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LSE, DB, Euronext: transformed market operators


London Stock Exchange controls the London market place, Deutsche Börse Germany while Euronext controls the rest of Western Europe, in particular the very dynamic Amsterdam market place but also the Belgian, French, Italian, Irish, Norwegian and Portuguese (small markets of course, but there is strength in numbers and allows for economies of scale).

Although the three stock market operators each follow a different strategy, they have in common that they present an excellent financial profile and an unassailable competitive advantage: being THE place where supply and demand materialize and counting institutional clients weighing several hundred of billions. Moreover, the market place business model remains extraordinarily attractive and reminds us of an old adage: the best way to get rich at the casino is not to play there but to own the casino.

On the other hand, in recent years, each of these three groups has had to face the same imperative: to emancipate itself as much as possible from trading activities on the equity and credit markets, markets on which commissions are increasingly meager due to technological progress, the democratization of finance and competitiveness. To achieve this, these three groups followed different paths.

  • LSE went all out on data with the mega-acquisition of Refinitiv last year. The recently integrated segment now represents 3/4 of its turnover and almost all of its profits. Beyond being a financial market operator (the London market has also lost pace and activity to the benefit of New York and Amsterdam), LSE is becoming more of a specialist in financial data like Moody’s, FactSet, S&P and of course Bloomberg (which is not listed) – more relevant comparables than DB or Euronext in reality. The data business is the golden goose: high margins, recurring, deindexed from transaction volumes, that is to say an excellent business in itself. The transformation bet made by LSE is daring, it is a real reinvention.
  • DB for its part has chosen to specialize in derivatives, a market with substantial volumes and where the margins are much higher than those operating on the traditional equity and credit markets. From now on DB is the benchmark operator for the European futures and options market. Note that these derivatives are not only used for speculative purposes, they are essential in all industries to hedge against different types of risk (rates, FX or commodities for example). This derivatives business is a natural complement to its expertise in clearing and settlement services through its subsidiary Clearstream. Another strategic choice that seems to make sense.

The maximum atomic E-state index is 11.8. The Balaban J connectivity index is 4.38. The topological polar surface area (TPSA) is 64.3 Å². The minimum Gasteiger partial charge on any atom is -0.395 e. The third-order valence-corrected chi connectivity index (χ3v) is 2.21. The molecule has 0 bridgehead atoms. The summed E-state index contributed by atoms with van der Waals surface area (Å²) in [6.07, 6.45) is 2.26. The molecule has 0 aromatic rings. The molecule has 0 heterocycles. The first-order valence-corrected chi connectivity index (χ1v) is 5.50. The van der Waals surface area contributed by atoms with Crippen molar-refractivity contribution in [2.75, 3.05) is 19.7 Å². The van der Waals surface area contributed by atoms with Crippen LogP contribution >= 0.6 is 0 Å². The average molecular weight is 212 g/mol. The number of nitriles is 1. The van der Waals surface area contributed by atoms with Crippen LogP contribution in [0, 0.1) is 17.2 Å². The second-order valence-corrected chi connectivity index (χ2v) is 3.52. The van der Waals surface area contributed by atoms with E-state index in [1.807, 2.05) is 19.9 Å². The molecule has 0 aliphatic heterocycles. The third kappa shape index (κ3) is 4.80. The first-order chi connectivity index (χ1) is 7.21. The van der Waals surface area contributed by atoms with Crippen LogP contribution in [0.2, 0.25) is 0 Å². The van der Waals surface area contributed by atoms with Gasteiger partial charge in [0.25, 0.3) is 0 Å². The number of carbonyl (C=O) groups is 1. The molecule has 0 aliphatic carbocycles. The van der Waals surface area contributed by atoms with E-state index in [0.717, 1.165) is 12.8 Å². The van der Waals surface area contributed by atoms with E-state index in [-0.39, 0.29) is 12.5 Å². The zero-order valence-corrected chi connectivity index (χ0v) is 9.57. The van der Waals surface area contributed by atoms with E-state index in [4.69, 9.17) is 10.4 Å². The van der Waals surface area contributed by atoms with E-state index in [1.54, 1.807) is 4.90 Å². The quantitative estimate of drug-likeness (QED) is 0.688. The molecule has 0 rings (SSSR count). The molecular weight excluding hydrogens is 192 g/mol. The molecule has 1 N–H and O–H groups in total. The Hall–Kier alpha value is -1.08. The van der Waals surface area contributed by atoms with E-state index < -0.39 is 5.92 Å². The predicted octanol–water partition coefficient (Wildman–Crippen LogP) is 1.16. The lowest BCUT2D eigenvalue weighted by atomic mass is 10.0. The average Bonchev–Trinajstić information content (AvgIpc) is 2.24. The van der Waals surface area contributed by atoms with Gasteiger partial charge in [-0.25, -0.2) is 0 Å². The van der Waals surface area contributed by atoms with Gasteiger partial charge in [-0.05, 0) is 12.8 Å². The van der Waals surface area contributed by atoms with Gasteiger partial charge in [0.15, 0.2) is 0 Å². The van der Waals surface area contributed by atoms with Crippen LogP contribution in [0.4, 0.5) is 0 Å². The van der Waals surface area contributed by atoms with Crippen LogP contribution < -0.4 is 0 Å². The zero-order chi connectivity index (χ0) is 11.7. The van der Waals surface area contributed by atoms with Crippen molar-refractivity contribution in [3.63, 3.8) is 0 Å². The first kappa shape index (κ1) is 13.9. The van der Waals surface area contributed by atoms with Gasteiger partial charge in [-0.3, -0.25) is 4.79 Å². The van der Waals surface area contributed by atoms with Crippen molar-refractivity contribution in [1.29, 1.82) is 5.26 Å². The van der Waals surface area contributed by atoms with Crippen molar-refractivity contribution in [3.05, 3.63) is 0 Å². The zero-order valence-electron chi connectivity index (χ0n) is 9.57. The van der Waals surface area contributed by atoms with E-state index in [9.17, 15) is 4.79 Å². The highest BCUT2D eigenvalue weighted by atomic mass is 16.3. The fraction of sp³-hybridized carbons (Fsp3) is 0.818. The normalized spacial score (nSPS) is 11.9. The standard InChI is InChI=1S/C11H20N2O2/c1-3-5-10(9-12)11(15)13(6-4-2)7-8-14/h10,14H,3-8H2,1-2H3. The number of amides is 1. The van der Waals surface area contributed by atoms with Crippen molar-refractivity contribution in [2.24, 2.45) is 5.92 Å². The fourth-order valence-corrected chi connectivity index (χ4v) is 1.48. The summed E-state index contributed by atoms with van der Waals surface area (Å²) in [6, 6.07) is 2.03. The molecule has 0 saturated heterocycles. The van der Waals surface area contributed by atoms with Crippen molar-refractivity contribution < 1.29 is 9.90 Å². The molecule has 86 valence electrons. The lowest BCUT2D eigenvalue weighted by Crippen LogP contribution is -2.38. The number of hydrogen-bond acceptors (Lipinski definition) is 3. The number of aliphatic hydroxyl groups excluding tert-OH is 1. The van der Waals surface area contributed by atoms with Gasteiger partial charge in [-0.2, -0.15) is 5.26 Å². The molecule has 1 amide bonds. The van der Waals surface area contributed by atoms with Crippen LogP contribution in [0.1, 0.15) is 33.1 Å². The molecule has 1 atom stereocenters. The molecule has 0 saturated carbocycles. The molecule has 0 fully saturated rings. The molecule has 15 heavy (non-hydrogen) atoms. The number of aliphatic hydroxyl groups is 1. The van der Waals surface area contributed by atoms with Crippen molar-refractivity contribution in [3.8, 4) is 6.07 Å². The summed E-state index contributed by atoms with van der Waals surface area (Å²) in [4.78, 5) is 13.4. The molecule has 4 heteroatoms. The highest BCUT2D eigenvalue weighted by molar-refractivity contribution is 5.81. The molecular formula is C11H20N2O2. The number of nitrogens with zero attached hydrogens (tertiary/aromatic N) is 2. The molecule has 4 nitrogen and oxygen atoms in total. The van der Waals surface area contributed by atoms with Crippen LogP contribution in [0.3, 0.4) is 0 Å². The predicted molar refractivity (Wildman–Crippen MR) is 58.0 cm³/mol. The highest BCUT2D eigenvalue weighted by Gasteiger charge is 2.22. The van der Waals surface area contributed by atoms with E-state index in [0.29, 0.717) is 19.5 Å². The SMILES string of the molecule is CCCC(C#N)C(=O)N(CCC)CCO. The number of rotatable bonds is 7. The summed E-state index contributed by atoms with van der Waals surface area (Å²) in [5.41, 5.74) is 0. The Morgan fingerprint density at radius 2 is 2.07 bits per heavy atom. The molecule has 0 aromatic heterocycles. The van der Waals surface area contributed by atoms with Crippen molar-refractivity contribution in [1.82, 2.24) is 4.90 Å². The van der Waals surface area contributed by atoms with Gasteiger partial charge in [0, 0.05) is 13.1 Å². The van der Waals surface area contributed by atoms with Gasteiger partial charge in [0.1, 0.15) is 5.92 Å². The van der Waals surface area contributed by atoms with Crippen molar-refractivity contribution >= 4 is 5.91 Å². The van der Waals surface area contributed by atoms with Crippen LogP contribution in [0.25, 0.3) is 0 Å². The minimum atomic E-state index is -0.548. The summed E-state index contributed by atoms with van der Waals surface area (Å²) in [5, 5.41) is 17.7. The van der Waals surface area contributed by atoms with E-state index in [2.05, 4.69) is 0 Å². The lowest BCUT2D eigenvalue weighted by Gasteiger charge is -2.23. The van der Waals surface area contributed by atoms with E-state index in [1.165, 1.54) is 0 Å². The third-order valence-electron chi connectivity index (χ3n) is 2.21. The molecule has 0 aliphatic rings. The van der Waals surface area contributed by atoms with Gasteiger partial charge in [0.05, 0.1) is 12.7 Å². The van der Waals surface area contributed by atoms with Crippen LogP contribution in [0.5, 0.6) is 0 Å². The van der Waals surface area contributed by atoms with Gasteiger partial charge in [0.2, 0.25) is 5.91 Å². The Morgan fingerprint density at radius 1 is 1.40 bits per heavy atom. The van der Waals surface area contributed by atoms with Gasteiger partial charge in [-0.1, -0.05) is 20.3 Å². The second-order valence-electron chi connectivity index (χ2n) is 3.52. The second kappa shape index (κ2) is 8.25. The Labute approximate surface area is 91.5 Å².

• Under the impetus of its excellent CEO Stéphane Boujnah, Euronext has opted for a more traditional strategy almost entirely oriented towards external growth by acquiring the various stock exchanges in Western Europe one after the other, thus multiplying its turnover of business and its profit by 3 in 7 years. Trading activities in equities and credit instruments still account for the lion’s share (more than 1/3 of turnover) but the business mix remains well diversified (1/4 of turnover in clearing/settlement, 1/4 in listing, technology and data services). Moreover, with its pan-European scale, Euronext is able to offset the otherwise very low transactional margins through volumes. I repeat myself, this is certainly a “traditional” strategy but one that makes a lot of sense and makes it possible to clearly distinguish Euronext from LSE and DB.

Euronext’s vulnerability is its greater exposure to transaction volumes, which is also the cause of its relative undervaluation compared to its peers. The group’s shares are currently trading at less than x15 cash profits while those of DB and LSE are both at x20. This also shows that the market anticipates a cooling in the financial markets (fear of recession, etc.) after an altogether euphoric decade.

This leads us to say that contrarian investors could well be interested in Euronext, which has become a de facto monopoly with control of the stock exchanges in Western Europe, and which in reality remains an excellent business (business model of the “toll on the bridge”). It often makes sense to invest in higher quality businesses when they are going through a slump in the economy… In any case, a situation to be watched very closely.



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